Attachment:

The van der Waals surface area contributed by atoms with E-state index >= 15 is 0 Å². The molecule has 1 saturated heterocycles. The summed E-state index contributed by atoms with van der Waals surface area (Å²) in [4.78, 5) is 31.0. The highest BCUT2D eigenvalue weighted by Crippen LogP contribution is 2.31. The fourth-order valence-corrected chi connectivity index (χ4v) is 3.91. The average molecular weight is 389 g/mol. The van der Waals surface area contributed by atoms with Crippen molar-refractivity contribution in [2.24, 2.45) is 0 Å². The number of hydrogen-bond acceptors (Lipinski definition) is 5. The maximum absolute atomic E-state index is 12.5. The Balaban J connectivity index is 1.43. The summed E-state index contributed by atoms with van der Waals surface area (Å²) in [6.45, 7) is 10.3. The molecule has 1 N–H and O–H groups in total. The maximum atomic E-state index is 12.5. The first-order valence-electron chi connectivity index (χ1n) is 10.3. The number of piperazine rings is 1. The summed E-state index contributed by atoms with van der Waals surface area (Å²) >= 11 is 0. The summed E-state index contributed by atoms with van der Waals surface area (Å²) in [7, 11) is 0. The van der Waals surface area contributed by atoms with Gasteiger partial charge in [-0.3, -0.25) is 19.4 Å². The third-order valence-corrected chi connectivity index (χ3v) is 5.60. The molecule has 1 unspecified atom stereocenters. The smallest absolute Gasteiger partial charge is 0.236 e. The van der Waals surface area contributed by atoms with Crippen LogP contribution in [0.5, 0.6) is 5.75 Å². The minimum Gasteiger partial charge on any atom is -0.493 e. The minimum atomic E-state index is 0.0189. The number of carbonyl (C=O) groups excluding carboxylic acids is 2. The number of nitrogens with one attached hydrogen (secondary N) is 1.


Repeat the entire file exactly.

The van der Waals surface area contributed by atoms with E-state index >= 15 is 0 Å². The molecule has 1 saturated heterocycles. The summed E-state index contributed by atoms with van der Waals surface area (Å²) in [4.78, 5) is 31.0. The highest BCUT2D eigenvalue weighted by Crippen LogP contribution is 2.31. The fourth-order valence-corrected chi connectivity index (χ4v) is 3.91. The average molecular weight is 389 g/mol. The van der Waals surface area contributed by atoms with Crippen molar-refractivity contribution in [2.24, 2.45) is 0 Å². The number of hydrogen-bond acceptors (Lipinski definition) is 5. The maximum absolute atomic E-state index is 12.5. The Balaban J connectivity index is 1.43. The summed E-state index contributed by atoms with van der Waals surface area (Å²) in [6.45, 7) is 10.3. The molecule has 1 N–H and O–H groups in total. The maximum atomic E-state index is 12.5. The first-order valence-electron chi connectivity index (χ1n) is 10.3. The number of piperazine rings is 1. The summed E-state index contributed by atoms with van der Waals surface area (Å²) >= 11 is 0. The summed E-state index contributed by atoms with van der Waals surface area (Å²) in [7, 11) is 0. The van der Waals surface area contributed by atoms with Gasteiger partial charge in [-0.3, -0.25) is 19.4 Å². The third-order valence-corrected chi connectivity index (χ3v) is 5.60. The molecule has 1 unspecified atom stereocenters. The smallest absolute Gasteiger partial charge is 0.236 e. The van der Waals surface area contributed by atoms with Crippen LogP contribution in [0.5, 0.6) is 5.75 Å². The minimum Gasteiger partial charge on any atom is -0.493 e. The minimum atomic E-state index is 0.0189. The number of carbonyl (C=O) groups excluding carboxylic acids is 2. The number of nitrogens with one attached hydrogen (secondary N) is 1.